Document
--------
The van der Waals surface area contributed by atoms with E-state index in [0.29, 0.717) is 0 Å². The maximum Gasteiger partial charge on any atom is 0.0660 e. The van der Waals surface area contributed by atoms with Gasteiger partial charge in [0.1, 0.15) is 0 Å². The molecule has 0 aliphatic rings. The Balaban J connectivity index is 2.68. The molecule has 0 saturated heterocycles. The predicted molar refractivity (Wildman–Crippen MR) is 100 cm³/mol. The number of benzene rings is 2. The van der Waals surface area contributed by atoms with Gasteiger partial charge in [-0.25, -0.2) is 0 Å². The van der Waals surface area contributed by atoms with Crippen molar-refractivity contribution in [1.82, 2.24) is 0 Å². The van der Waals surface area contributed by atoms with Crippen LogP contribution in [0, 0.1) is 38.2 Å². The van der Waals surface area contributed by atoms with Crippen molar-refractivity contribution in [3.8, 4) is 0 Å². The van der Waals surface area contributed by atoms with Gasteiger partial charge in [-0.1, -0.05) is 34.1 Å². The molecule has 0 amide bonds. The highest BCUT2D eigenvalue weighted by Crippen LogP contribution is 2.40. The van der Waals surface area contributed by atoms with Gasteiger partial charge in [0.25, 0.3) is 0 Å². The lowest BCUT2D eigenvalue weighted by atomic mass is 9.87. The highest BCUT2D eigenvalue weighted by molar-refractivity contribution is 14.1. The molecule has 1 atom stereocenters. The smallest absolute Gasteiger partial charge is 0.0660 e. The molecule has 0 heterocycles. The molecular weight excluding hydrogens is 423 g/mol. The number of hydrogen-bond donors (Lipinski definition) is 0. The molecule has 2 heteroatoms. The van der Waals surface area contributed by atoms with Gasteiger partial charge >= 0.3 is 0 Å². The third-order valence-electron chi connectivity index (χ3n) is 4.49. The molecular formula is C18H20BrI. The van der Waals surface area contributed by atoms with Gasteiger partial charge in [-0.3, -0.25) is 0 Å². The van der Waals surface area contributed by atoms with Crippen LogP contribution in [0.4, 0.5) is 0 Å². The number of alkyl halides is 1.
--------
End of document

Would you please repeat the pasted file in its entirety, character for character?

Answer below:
The van der Waals surface area contributed by atoms with E-state index in [0.29, 0.717) is 0 Å². The maximum Gasteiger partial charge on any atom is 0.0660 e. The van der Waals surface area contributed by atoms with Gasteiger partial charge in [0.1, 0.15) is 0 Å². The molecule has 0 aliphatic rings. The Balaban J connectivity index is 2.68. The molecule has 0 saturated heterocycles. The predicted molar refractivity (Wildman–Crippen MR) is 100 cm³/mol. The number of benzene rings is 2. The van der Waals surface area contributed by atoms with Gasteiger partial charge in [-0.25, -0.2) is 0 Å². The van der Waals surface area contributed by atoms with Crippen molar-refractivity contribution in [1.82, 2.24) is 0 Å². The van der Waals surface area contributed by atoms with Crippen LogP contribution in [0, 0.1) is 38.2 Å². The van der Waals surface area contributed by atoms with Crippen molar-refractivity contribution in [3.8, 4) is 0 Å². The van der Waals surface area contributed by atoms with Gasteiger partial charge in [-0.1, -0.05) is 34.1 Å². The molecule has 0 amide bonds. The highest BCUT2D eigenvalue weighted by Crippen LogP contribution is 2.40. The van der Waals surface area contributed by atoms with Gasteiger partial charge in [0.25, 0.3) is 0 Å². The lowest BCUT2D eigenvalue weighted by atomic mass is 9.87. The highest BCUT2D eigenvalue weighted by molar-refractivity contribution is 14.1. The molecule has 1 atom stereocenters. The smallest absolute Gasteiger partial charge is 0.0660 e. The molecule has 0 heterocycles. The molecular weight excluding hydrogens is 423 g/mol. The number of hydrogen-bond donors (Lipinski definition) is 0. The molecule has 2 heteroatoms. The van der Waals surface area contributed by atoms with Gasteiger partial charge >= 0.3 is 0 Å². The third-order valence-electron chi connectivity index (χ3n) is 4.49. The molecular formula is C18H20BrI. The van der Waals surface area contributed by atoms with Gasteiger partial charge in [-0.3, -0.25) is 0 Å². The van der Waals surface area contributed by atoms with Crippen LogP contribution in [0.4, 0.5) is 0 Å². The number of alkyl halides is 1.